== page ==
Following analysis, implementation
Implementing GDPR compliance can be seen as inconvenient and restrictive at first glance, but it doesn’t have to be an obstacle for companies. The law will certainly be updated after its application on May 25th , and additions have already been published in recent months by the European Commission. To ensure that they are operating within the boundaries of the law and are projecting a positive image to their clients and partners, organisations will have to ensure that their compliance strategy and updated processes are in place by 25th May 2018.
This is why once GDPR policy and a compliance strategy have been decided, it’s advisable to assess whether the organisation’s contact management systems are still fit for purpose.
A suitable solution will be flexible enough to be able to implement the organisation’s own GDPR policy, whilst having a common framework for all departments. This will enable automatic application of the maximum of rules imposed by the new regulation. Consent management, updates to processing logs, data portability and the right to modification are all requirements that have the potential to be time consuming if handled manually, and would be advisable to automate where possible. Compliant doesn’t have to mean clunky.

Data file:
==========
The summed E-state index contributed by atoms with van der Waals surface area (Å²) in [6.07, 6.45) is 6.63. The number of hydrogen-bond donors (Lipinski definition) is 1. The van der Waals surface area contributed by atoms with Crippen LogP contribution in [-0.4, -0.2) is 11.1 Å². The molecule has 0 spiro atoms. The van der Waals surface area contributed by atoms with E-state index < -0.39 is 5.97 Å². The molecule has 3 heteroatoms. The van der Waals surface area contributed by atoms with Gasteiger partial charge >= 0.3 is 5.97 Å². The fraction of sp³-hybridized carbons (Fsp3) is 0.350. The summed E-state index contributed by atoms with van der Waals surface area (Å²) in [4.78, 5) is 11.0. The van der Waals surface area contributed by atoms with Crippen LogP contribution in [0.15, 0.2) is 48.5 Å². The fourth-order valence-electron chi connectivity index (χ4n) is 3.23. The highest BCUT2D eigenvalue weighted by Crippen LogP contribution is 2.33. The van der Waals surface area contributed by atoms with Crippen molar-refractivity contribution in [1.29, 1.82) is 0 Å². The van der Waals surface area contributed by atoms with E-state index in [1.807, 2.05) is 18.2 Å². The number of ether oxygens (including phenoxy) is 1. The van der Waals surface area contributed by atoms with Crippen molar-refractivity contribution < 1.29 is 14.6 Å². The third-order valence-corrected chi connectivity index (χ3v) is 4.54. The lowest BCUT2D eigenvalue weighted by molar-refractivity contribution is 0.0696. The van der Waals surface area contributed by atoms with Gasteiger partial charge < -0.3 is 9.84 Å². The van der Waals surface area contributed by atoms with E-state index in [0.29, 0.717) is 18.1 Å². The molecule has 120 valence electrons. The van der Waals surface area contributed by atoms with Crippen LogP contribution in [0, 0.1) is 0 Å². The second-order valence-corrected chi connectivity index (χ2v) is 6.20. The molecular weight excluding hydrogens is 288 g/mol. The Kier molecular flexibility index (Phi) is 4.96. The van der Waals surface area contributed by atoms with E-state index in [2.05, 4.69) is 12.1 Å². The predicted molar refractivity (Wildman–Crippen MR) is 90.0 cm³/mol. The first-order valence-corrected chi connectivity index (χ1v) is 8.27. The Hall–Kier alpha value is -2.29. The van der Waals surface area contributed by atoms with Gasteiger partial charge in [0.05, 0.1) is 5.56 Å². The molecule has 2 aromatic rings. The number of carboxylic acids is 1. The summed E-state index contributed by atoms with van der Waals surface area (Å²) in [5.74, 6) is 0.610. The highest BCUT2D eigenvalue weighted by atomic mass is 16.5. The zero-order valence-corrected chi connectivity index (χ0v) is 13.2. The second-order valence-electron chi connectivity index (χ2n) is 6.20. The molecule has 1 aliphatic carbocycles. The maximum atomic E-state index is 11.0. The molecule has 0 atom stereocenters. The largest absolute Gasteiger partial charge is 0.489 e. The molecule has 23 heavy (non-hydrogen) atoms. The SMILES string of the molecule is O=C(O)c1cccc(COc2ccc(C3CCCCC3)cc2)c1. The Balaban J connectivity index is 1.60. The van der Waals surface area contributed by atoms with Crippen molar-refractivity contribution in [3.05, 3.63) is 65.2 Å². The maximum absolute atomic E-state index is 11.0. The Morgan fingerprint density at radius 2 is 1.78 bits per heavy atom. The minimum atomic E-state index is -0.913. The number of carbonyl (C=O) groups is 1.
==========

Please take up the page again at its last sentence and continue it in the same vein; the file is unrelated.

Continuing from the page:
Ben McCreanor, Business Development officer at Eudonet
Original article published in Les Echos by Eudonet (http://bit.ly/2yhKidK), translated by Ben McCreanor, Business Development officer at Eudonet
Eudonet provides cloud-based CRM solutions to over 30,000 users worldwide. They’re currently helping their clients to implement their own GDPR policies using a flexible, intuitive membership solution. To find out more, contact them on +44 20 7092 6659 or firstname.lastname@example.org.